We have a winner! Congratulations, Lisa Mettler, you are Sapna’s winner of a $25 Amazon gift card! Sapna will be in touch with you! Thanks go everyone who stopped by the blog! Hope to see you often!
I love welcoming back my favorite authors, like Sapna Srinivasan, whose new book, A Mantra for Miss Perfect, book 3 in her Sood Family series releases today.
Sapna lives in Seattle, WA with her perfectionist husband and perfect daughter. Her name in Hindi means “dream” and true to its meaning, Sapna finds gratification in dreams and storytelling. She was born in southern India, raised in northern India, and spent the better part of her adult life in the United States. She, therefore, unabashedly clutches her Indian roots while embracing the American in herself. She loves to cook traditional Indian food and, yes, she uses cilantro in practically everything. When she isn’t cooking, writing, or being intellectually stumped by her daughter, she may be found running down the nearest trail by her Pacific Northwest home. The inspiration for her debut novel, A New Mantra, has been her own journey as both a woman of color and a runner; the latter being a sport that was introduced to her by her husband.
Today, Sapna is interviewing her heroine, Sahana Sood–check it out!
An Imperfect Interview with Miss Perfect
Sapna: It is my pleasure to have with me today, Miss Sahana Sood, as my interviewee. Sahana is a successful corporate attorney at Yoland and Wiseman, she’s also a dutiful, Indian-American daughter who loves family traditions, and she’s a champion for perfectionism, and she’s er—single, ready to mingle, is that right, Sahana?
Sahana <frowning>: Yes, but you say it like it’s a bad thing.
Sapna: Not at all. In fact, I’d love to open with this question. Considering what a strong, independent personality you are, I assume nothing fazes you. Or am I wrong? Does Sahana Sood have a weak link?
Sahana: If I did, I’d never share it with anyone, especially a romance writer who could potentially turn it into her next story.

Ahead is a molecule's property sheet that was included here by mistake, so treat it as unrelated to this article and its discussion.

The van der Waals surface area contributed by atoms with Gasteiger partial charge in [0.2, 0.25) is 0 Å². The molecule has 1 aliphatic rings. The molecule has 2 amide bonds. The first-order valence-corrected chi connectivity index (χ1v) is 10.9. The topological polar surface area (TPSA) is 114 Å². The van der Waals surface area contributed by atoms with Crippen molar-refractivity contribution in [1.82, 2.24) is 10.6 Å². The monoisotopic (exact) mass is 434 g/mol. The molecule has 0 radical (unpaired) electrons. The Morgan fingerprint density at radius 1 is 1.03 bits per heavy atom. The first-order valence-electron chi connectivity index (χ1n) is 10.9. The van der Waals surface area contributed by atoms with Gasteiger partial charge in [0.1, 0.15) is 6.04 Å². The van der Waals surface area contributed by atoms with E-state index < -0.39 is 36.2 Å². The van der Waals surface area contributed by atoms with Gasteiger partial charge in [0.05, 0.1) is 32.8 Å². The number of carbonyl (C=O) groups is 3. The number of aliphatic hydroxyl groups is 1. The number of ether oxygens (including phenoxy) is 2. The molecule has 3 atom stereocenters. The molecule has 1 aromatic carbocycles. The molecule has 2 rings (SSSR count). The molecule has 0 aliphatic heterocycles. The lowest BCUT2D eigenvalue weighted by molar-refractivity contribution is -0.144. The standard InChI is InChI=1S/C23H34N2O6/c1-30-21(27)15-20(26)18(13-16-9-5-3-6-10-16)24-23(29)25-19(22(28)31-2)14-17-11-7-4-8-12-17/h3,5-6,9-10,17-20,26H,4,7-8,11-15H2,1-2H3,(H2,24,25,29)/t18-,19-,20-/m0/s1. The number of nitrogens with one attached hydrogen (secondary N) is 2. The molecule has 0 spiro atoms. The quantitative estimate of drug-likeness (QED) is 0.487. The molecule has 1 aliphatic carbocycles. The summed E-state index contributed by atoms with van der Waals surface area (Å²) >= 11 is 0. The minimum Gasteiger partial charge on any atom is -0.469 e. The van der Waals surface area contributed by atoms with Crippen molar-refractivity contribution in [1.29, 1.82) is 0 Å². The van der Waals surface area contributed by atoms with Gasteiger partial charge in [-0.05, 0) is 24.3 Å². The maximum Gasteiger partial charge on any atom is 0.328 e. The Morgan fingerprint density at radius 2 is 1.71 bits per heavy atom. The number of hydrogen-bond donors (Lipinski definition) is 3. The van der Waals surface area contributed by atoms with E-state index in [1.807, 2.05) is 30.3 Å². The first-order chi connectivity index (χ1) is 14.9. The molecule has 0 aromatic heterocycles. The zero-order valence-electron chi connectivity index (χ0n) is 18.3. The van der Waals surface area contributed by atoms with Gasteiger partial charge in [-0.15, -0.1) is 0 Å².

Sapna: Spoken like an attorney. Or is it who you are? Do you keep your true feelings hidden from the people who could use it against you?
Sahana: I’m a survivalist, yes. And if you knew my family, my cousins, especially, you’d understand why I need to be so guarded.
Sapna: Tell me more about that.
Sahana: At the risk of turning this interview into a therapy session…<breathes in deep> I’ll start by saying that being Miss Perfect in the Sood family comes at a high price. Just because I’m successful, I’m ambitious, I have dreams and goals, and I chase them down till I reach them, people assume I have no feelings. That’s their problem. My problem is that I won’t apologize for who I am. I like nice things, I like my fancy car, I like living in a nice neighborhood…I’ve worked hard all my life to get those things, none of them were a gift. But when people see me, that’s all they see. Sahana the bee-atch perfectionist who is out to prove her superiority. Well, that’s not true, or fair, if you think about it. My successes in life are in no way intended to pooh-pooh someone else’s life. My cousins sometimes forget I am human, with a beating heart that breaks just like anyone else’s.
Sapna: I think maybe you just revealed to me your weakest link.